I agree, their existence is rare and requires a specific part of the recipe. The Goldilocks Zone is one such recipe, though if we focused on the idea that life needed liquid water and a form of nitrogen/oxygen atmosphere to exist. There maybe some other form of life that can survive outside the Goldilocks Zone, perhaps ones on a volcanic-early world, which based on sulpheric based lifeform, or gasses based lifeform in Gas-class world.

Post by Milaredo suppressed by Ulymein.

Free Nations Region
Hansdeltania It is not SPAM
Go to this link and wave your flag:
https://loderunner.github.io/flagwaver/

Post by Milaredo suppressed by Ulymein.

Hansdeltania

No one has paid me to do it, it's voluntary

Free falnesia wrote:I agree, their existence is rare and requires a specific part of the recipe. The Goldilocks Zone is one such recipe, though if we focused on the idea that life needed liquid water and a form of nitrogen/oxygen atmosphere to exist. There maybe some other form of life that can survive outside the Goldilocks Zone, perhaps ones on a volcanic-early world, which based on sulpheric based lifeform, or gasses based lifeform in Gas-class world.

Yeah, it's all true what you said.
But the habitable zone and water cannot be the only requirements. I guess you already know that but I only feel like pointing that out again. We've already found dozens of planets that are in the habitable zone and could have liquid water. And we only found 4000 exoplanets in total so far with a heavy bias towards larger gas giants orbiting close to their stars. Our techniques mostly detect planets like them.
There must be millions of planets in our galaxy alone that have liquid water on their surfaces.

Free falnesia

Post self-deleted by Ulymein.

Milaredo wrote:Free Nations Region
Hansdeltania It is not SPAM
Go to this link and wave your flag:
https://loderunner.github.io/flagwaver/

Why do you keep @ing Hansdeltania? Don't @ people/the same person, in every post you make. If you keep spamming we will keep suppressing your posts.

Hi

India-bengal

Ello

Post by Milaredo suppressed by My Nation.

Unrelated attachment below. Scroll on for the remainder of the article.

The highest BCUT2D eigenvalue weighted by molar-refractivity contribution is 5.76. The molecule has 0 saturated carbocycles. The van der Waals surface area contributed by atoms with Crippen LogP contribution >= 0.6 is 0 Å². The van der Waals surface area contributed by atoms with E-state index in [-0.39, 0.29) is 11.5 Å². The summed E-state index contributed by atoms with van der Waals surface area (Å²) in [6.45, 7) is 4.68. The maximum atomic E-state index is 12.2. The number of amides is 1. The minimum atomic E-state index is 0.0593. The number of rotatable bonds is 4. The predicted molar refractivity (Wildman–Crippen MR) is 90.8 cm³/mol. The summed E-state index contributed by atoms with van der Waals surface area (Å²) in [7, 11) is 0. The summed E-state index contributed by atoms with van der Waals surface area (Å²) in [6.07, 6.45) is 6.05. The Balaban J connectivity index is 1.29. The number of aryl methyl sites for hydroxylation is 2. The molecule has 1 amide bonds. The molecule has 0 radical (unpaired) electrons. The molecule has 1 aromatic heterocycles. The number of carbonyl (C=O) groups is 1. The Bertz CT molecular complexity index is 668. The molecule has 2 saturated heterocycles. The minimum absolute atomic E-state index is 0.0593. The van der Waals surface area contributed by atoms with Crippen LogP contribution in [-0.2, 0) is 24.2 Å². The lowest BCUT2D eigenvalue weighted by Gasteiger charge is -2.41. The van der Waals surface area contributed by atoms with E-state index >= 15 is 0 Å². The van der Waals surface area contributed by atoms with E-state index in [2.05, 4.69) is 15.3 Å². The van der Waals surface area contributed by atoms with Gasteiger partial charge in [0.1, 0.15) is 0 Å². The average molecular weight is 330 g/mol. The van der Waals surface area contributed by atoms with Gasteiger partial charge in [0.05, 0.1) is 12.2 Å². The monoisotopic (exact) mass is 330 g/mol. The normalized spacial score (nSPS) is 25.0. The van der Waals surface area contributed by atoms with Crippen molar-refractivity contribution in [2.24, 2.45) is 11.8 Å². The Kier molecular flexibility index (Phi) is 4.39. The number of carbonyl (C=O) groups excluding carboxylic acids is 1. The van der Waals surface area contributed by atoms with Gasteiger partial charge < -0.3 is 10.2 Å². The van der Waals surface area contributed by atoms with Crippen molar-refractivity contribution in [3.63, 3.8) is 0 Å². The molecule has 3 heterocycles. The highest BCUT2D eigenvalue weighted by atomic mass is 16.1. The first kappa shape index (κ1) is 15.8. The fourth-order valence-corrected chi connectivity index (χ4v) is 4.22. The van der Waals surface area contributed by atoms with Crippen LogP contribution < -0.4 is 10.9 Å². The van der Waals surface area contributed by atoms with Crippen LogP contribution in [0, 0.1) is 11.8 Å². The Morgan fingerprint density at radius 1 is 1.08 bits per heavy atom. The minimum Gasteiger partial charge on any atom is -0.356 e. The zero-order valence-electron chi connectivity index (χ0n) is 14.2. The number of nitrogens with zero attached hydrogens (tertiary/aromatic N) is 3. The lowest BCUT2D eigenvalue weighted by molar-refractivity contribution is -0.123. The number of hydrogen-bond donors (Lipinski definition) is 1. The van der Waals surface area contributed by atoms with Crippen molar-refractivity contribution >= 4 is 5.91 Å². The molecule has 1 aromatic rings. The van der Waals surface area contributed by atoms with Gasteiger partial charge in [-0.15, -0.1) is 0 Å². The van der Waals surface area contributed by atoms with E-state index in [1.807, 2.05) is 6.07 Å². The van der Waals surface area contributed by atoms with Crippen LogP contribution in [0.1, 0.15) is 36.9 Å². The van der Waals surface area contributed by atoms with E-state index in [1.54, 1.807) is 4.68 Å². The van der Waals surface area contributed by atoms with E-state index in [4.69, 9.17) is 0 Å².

Okay OKAY MAN OKAY OKAY but it was voluntary no one paid me to do it ok. see... im not @ing anyone in this post are you happy?

La Montevideo wrote:Hi

Hi
Tu hablas español?

Post by Milaredo suppressed by ASEAN Maharlika.

Ulymein wrote:Why do you keep @ing Hansdeltania? Don't @ people/the same person, in every post you make. If you keep spamming we will keep suppressing your posts.

Okay OKAY MAN OKAY OKAY but it was voluntary no one paid me to do it ok. see... im not @ing anyone in this post are you happy?

...sí?

Milaredo wrote:Hi
Tu hablas español?

Sí.

Me imagino que eres de Uruguay

Free falnesia

Emaha wrote:Yeah, it's all true what you said.
But the habitable zone and water cannot be the only requirements. I guess you already know that but I only feel like pointing that out again. We've already found dozens of planets that are in the habitable zone and could have liquid water. And we only found 4000 exoplanets in total so far with a heavy bias towards larger gas giants orbiting close to their stars. Our techniques mostly detect planets like them.
There must be millions of planets in our galaxy alone that have liquid water on their surfaces.

That is true. My thinking on that we haven't found any complex life yet is due to 2 things:
1. Our scanning/observing technology. Our tech is not yet able to observed the universe in near-present time. What we see is the past after all, and to make it more depressing, the observable area is comparatively tiny to the galaxy as a whole. If there are interstellar species out there, they may as well be outside our tiny observable area, since they probably have tech to reach us by now, if not contact us when we finally begun our effort towards space during the cold war.

2. We may be the earliest, if not the very first advanced species in our galaxy. If one of the Fermi Paradox theory which states that we are the earliest or first advance species is true, what we currently observed on those probable habitable planets which may contain life, we are seeing their past, in which it is on the microbes stages or even much earlier. After all, the closest system to us is already few million light years away, in which we are seeing it in million years in its past.